Which countries accept gay refugees?

LGBTQI - when sexual orientation or gender identity forces you to flee

There are also well-documented cases of governments unwilling or unable to protect LGBTI + people from targeted violence, e.g. by criminal gangs or even the local police. People who flee from such conditions must be protected as refugees.

Does every country accept LGBTQI + refugees?

Article 1 of the Geneva Refugee Convention and thus the UNHCR directive is clear: international law recognizes this as a valid asylum application.
Most people who apply for refugee status receive immediate protection based on the situation in the country they fled from rather than an individual application. Some of the individuals seeking protection based on an individual application have done so citing persecution based on sexual orientation or gender identity. Most of these cases have occurred in Australia, Canada, Europe, and the United States. Courts in these countries have generally agreed that the UN Convention on the Status of Refugees of 1951 protects people fleeing violence or persecution based on their sexual orientation or gender identity.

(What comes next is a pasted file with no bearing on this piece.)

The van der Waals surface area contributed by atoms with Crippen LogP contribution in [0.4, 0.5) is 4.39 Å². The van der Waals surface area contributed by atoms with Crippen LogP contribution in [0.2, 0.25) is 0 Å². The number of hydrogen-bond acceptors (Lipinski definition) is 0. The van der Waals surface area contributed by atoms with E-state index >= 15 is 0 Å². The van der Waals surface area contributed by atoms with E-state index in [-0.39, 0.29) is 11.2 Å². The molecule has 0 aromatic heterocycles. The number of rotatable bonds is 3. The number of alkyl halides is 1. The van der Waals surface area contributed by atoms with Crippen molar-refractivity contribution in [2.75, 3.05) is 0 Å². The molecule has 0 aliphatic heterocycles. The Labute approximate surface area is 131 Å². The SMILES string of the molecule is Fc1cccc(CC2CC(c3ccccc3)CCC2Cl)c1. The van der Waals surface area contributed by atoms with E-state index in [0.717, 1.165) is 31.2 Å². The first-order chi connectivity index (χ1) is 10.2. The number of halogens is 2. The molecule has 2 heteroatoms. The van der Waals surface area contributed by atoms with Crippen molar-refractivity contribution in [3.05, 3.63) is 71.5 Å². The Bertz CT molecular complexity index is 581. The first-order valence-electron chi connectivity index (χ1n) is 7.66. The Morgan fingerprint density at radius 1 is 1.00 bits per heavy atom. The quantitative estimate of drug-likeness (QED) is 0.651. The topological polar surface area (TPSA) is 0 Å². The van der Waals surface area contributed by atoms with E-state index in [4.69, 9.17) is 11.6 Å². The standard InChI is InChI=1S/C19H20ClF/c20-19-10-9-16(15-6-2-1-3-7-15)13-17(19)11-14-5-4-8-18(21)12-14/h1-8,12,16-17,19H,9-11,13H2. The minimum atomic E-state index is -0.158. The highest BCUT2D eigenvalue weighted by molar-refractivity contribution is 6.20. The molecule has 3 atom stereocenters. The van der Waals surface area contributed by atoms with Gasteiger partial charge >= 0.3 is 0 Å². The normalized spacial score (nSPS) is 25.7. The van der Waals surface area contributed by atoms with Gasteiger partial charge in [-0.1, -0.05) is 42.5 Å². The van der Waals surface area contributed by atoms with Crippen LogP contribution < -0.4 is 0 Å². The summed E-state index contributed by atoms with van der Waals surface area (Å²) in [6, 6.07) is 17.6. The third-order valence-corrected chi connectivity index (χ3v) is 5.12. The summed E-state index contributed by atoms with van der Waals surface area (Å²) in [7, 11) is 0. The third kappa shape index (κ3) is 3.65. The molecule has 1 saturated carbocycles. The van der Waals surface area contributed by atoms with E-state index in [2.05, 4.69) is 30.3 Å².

The UNHCR has no global figures on how many people have applied for protection as refugees on this basis. Many governments have not compiled detailed data. At the same time, it is sometimes only noted in the case files that the applicant seeks protection under the clause "certain social group" (or in very rare cases political opinion or religion) without indicating gender identity or sexual orientation.

What is UNHCR doing to help LGBTQI + refugees?

The UNHCR has undertaken to treat all people with respect and dignity and requires its employees to adhere to a code of conduct and trains employees and partners on this topic.
Unfortunately, LGBTI + refugees are often exposed to the same threats in their country of asylum as in their homeland. However, UNHCR is committed to ensuring that they are safe and have access to their rights and basic services such as health care wherever they are.
There are different ways we try to help refugees get back to a regular life. Integration in the host country is one of these possibilities. We work with governments and local partners to fully enable them to participate in social life, such as access to services and support options. Other options include resettlement in a safe third country or returning to their home country, provided that conditions improve to the point that it is safe for them.